Southern uniqueness

Jun. 19, 2014 @ 11:37 AM


PHONE: 919-644-8000

ONLINE:, or find them on Facebook.
HOURS: Tues-Sat 11 a.m. to 4 p.m., or by appointment

LOCATION: 125 East King St.

Inside the Uniquitiques shop on East King Street, vintage and Southern charm, along with authentic creativity and boots that have tread a few miles and have hundreds more to walk or two-step or prance below a flowered summer skirt, collide.
“This is where country cowgirl feel and Southern charm and relic furniture and jewelry all meet,” said Jeannie Petterson. She is standing inside the front door of her shop and all around are bold Southern and Western colors, and her eyes really sachet when she says, “Come and see the boots.”
From Wisconsin to North Carolina, Petterson is immersed in the charm of the South and her roots that stretch into the Midwest.
“Everything here is original either in character or production,” she said. Inside the boot room there is a collection of vintage boots that have been properly distressed and are ready for a new life. While inside the boot rooms, it is noted that each vintage boot is a different color and style and, perhaps more important, the character of each boot is unique.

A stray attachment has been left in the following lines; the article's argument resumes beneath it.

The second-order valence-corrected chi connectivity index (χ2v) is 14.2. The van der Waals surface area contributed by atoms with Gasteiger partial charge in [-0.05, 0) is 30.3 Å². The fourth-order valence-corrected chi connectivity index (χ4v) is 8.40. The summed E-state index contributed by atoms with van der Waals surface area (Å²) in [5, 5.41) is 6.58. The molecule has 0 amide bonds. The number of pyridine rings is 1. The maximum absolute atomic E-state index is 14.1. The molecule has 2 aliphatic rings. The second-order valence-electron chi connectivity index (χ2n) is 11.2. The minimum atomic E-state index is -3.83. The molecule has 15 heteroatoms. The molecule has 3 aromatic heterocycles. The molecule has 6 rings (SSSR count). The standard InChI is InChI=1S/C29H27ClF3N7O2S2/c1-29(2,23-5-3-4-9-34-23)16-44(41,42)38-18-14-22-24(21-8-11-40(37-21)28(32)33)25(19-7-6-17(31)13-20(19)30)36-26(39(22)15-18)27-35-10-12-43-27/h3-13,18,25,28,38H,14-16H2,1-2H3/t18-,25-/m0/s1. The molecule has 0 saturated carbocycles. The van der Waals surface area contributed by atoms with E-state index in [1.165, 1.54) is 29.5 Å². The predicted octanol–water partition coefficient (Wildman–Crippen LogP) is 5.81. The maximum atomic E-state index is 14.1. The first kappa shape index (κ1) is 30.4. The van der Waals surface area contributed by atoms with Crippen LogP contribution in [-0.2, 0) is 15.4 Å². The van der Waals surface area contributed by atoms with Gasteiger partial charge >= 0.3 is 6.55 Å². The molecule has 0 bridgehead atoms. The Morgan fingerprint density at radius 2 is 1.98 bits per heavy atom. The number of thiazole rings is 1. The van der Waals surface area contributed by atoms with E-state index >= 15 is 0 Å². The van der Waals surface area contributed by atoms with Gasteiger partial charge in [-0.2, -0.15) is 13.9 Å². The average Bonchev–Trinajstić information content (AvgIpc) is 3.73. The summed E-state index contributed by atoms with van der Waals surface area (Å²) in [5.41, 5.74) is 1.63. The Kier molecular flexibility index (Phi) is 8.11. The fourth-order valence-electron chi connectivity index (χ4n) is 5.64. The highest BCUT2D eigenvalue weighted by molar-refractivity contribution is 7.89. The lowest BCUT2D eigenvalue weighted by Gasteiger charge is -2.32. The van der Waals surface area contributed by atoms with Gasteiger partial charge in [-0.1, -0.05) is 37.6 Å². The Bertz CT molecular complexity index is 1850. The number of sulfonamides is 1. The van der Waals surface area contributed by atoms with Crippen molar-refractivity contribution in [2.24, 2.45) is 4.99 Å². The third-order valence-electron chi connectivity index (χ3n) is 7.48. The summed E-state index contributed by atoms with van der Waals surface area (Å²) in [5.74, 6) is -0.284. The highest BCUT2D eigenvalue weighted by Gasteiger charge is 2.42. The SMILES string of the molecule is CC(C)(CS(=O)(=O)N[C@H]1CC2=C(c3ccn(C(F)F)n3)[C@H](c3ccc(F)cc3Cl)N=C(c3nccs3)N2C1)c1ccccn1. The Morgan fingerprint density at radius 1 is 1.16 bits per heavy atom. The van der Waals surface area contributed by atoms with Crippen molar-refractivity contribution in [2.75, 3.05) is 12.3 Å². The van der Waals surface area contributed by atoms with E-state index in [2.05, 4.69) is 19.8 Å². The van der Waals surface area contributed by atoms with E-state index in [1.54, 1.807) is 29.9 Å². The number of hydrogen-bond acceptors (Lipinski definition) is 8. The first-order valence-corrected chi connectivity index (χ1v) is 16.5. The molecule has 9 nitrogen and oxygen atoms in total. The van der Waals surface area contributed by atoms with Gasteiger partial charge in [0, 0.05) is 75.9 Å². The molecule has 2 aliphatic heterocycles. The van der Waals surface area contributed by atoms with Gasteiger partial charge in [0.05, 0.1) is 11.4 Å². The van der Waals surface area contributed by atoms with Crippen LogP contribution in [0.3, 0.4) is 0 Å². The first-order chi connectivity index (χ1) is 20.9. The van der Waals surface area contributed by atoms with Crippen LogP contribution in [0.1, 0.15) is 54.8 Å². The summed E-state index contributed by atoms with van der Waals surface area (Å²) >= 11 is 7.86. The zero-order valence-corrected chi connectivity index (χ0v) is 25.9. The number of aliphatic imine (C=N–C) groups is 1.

“My friends look out for me for unique items as they know my taste,” Petterson said. The shop is a collection of the long-lived fad of shabby-chic. Here, much of what is sold from soaps and candles to jewelry is either sourced locally or crafted by locals.
Country music is playing in the background and all throughout the shop there are artistic creations and signage and the like. While most of what is sold and marketed inside this best little unique store in Hillsborough is for women, Petterson acknowledges that she is beginning to sell and market items for men, too.
“Some of the things we sell here are really popular now in the country music scene in terms of T-shirts and such,” Petterson said. “Y’all,” is common verbiage here as are warm smiles and an intricate décor.
More importantly for Petterson is that while she is beginning to see growth in foot traffic into her shop, she is committed to maintaining a balance of family that leans heavily towards her family. “I have set hours because I have kids in school, but it is important to know that I often meet customers here by appointment, if necessary,” Petterson said.
From a store that re-sells vintage boots and a line of jewelry made from empty bullet cartridges to locally made soaps, the only thing more unique than the items inside is surely the name of Petterson’s shop; Uniquitiques.

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